Rule of Law

Event Summary: What (and Who) Will Emerge from the Crisis in Brazil?

Until mid-May, positive economic growth and declining inflation in the first quarter of 2017 suggested that Brazil was finally beginning to recover, slowly, from the longest and deepest economic contraction in its history. The May 17th release of taped late-night conversations between President Michel Temer and Joesley Batista, an owner of Brazil’s JBS (the world’s largest meat processing company), threw the political sphere back into chaos with significant implications for the government’s reform agenda.

Dying for a Story: How Impunity and Violence against Mexican Journalists are Weakening the Country

Mexico has faced significant threats and violence from organized crime over the last decade. The human toll and tragedy of this violence is directly impacting journalists as well, leading to self-censorship, under-reporting of organized crime, and the corruption and state complicity that comes with it. Journalists have been killed, injured, and threatened as they seek to investigate and report on what is happening, and dozens of media outlets have been forced to close in the last few years.

A World of Opportunities

The Mexico Institute is pleased to publish a new book by Wilson Center Global Fellow Luis RubioA World of Opportunities.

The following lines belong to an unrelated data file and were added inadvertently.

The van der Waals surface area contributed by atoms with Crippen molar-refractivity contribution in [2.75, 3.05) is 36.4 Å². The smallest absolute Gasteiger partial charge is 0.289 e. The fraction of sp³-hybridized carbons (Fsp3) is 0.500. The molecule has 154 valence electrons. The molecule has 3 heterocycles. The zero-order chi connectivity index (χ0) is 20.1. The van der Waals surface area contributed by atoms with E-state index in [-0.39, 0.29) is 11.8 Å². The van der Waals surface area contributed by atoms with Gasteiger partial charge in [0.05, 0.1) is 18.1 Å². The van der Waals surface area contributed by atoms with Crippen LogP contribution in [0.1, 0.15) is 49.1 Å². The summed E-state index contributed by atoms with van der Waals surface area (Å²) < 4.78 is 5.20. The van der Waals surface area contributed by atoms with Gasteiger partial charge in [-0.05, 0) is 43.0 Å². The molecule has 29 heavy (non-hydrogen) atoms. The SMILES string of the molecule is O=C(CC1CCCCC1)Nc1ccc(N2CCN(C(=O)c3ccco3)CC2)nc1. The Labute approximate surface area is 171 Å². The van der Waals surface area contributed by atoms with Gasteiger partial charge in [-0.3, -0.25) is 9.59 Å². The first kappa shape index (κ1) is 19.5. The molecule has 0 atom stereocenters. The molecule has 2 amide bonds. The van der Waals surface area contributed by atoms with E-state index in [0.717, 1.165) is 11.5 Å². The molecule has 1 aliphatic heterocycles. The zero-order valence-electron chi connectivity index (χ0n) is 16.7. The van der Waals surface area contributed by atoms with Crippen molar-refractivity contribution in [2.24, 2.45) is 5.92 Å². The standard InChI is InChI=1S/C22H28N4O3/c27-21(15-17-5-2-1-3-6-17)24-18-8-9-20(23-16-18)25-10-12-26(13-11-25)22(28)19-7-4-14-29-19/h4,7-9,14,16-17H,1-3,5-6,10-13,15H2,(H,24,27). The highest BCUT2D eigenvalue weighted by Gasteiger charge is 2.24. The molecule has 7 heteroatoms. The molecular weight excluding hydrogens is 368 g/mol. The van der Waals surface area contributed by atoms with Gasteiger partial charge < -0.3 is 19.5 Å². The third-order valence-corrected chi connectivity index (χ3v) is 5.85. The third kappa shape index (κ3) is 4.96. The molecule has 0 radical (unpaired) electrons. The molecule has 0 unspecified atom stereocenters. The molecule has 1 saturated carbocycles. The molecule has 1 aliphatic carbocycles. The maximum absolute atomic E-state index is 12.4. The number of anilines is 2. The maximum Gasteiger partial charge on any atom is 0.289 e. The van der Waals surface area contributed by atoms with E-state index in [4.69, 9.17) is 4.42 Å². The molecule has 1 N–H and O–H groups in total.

One-Month Anniversary of the Murder of Mexican Journalist Javier Valdez Cárdenas

One month ago today, world-renowned Mexican journalist Javier Valdez Cárdenas was ambushed by unidentified assailants while leaving his office in his hometown of Culiacán, Sinaloa. According to press reports, he was pulled from his car, shot a dozen times in the middle of the day on a crowded street, and left lifeless in the middle of the road. His signature Panama hat lay bloodied beside him.

Brazil’s Most Underreported Reform Battle

Matthew Taylor is a former Brazil Institute Fellow and Associate Professor at American University's School of International Service.

Labor Law Reform from the Perspective of the Brazilian Labor Court

Brazil's specialized labor courts receive close to three million new cases every year. This information alone suggests that there is something wrong with the legal system built over the past eight decades to protect the rights of workers in Latin America’s largest nation. The ongoing economic crisis, which has cost more than fourteen million jobs and exposed the vulnerabilities of Brazil’s social security system, has brought the country’s complex labor legislation into public debate.

The "Justice 2020" Initiative and the Rule of Law in Argentina

The “Justice 2020” Initiative and the Rule of Law in Argentina:  A Conversation with Minister of Justice and Human Rights Germán Garavano and Secretary of Security Eugenio Burzaco